I absolutely love the unicorn tapestries, and I fulfilled a childhood dream when i saw them at the Cluny museum in paris. The colors are vivid and beautiful and do justice to these awesome tapestries.
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Most Helpful Customer Reviews on (beta) 4.5 out of 5 stars 14 reviews
1 of 1 people found the following review helpful
4.0 out of 5 stars Four Stars June 24 2016
By Amazon Customer - Published on
Format: Paperback Verified Purchase
Very insightful and interesting!
2 of 2 people found the following review helpful
5.0 out of 5 stars 2005 book is superb March 8 2015
By Jane in Milwaukee - Published on
Format: Paperback
First off: are you like me and get the Hunt of the Unicorn and Lady with the Unicorn tapestries mixed up? I always have. This book clears it up!! Author Adolfo Salvatore Cavallo has curated textiles at the Detroit Institute of Art, the Museum of Fine Arts in Boston, the Metropolitan Museum of Art in New York and the Philadelphia Museum of Art. This is his 5th book. See also:

Medieval Tapestries in The Metropolitan Museum of Art
Needlework (Smithsonian Illustrated Library of Antiques)
Western Art

The Unicorn tapestries were first discussed in print in 1888 by Xavier Barbier de Montault entitled The Lady and the Unicorn about the set of tapestries now gracing the Musée de Cluny in Paris. Barbier compared them to the Hunt of the Unicorn tapestries owned by the La Rochefoucauld family, now housed in The Metropolitan Museum of Art. Both sets have been exhaustively studied and they were exhibited together at the Cluny museum 40 years ago. Both sets were constructed during the 10-year period between 1495 and 1505. The ins and outs of their construction, provenance and symbolism are discussed at great length in a fascinating and readable manner. This book cites an earlier work:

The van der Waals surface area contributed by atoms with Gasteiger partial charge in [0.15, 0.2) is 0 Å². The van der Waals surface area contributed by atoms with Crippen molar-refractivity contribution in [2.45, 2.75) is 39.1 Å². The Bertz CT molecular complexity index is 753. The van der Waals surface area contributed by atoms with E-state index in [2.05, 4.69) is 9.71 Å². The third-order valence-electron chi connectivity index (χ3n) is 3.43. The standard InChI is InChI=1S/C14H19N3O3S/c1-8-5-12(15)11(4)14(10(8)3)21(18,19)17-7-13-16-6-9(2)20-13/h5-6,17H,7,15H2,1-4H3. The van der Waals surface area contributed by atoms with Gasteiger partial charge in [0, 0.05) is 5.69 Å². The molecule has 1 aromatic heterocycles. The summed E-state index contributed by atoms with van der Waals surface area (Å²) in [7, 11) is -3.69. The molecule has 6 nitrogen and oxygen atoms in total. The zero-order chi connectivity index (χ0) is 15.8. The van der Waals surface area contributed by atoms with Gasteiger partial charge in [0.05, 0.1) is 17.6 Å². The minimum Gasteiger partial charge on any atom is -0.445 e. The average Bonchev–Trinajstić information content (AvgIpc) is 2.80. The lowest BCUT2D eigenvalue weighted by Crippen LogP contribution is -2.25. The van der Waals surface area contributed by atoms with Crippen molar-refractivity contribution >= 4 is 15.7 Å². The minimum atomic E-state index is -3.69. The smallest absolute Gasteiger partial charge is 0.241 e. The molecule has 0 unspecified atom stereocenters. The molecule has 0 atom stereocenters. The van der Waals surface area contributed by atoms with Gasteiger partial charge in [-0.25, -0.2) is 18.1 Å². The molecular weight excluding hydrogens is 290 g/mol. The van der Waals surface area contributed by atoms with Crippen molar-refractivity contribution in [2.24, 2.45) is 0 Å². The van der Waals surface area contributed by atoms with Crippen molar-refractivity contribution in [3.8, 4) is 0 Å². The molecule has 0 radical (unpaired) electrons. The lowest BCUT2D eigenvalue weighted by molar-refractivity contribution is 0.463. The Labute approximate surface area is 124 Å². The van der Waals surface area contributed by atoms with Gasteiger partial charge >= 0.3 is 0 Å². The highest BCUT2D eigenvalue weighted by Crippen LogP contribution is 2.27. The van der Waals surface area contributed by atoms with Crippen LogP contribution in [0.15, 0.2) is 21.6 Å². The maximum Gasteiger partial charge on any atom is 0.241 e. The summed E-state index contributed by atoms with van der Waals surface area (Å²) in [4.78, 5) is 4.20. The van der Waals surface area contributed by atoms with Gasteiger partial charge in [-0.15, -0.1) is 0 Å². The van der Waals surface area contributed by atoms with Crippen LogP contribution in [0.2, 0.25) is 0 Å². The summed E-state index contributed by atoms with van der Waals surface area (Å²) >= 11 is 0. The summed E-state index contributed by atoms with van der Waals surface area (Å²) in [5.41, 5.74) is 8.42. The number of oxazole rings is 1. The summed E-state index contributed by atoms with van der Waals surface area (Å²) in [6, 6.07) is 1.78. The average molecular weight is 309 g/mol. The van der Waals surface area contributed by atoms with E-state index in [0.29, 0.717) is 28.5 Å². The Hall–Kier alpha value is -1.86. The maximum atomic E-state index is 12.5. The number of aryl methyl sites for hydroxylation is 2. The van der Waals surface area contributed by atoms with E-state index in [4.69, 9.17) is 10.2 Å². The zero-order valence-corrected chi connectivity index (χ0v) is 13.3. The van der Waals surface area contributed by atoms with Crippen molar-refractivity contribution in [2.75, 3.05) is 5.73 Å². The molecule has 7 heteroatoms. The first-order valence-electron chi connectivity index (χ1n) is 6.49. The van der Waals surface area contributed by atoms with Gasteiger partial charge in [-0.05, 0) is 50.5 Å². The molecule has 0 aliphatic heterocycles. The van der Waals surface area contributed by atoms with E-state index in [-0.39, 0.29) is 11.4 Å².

The Unicorn Tapestries

by Margaret B. Freeman which I also own and have reviewed. I highly recommend your reading both books.

It always struck me as sad, the idea of medieval princes calling for their men to hunt down and kill this beautiful mythological beast, the subject of lore for eons. Look at their casual faces shown on the cover of the book, their cavalier attitude in killing such lovely creature. When you learn about the symbolism of Christ and compare the stance of the Lady with the Unicorn, you start to understand where they were coming from in 1500 A.D. As someone who loves textiles, I'm astonished at the handiwork that went into these masterpieces. The world would be a worse place if these tapestries had not survived these five centuries.

I highly recommend this book for both the clarity of text and gorgeous photos. And I learned something new: the flora of the tapestries is displayed in painstaking detail at the back of the book, with line drawings showing every plant and flower depicted. Who knew that about 100 different varieties had been woven into these tapestries?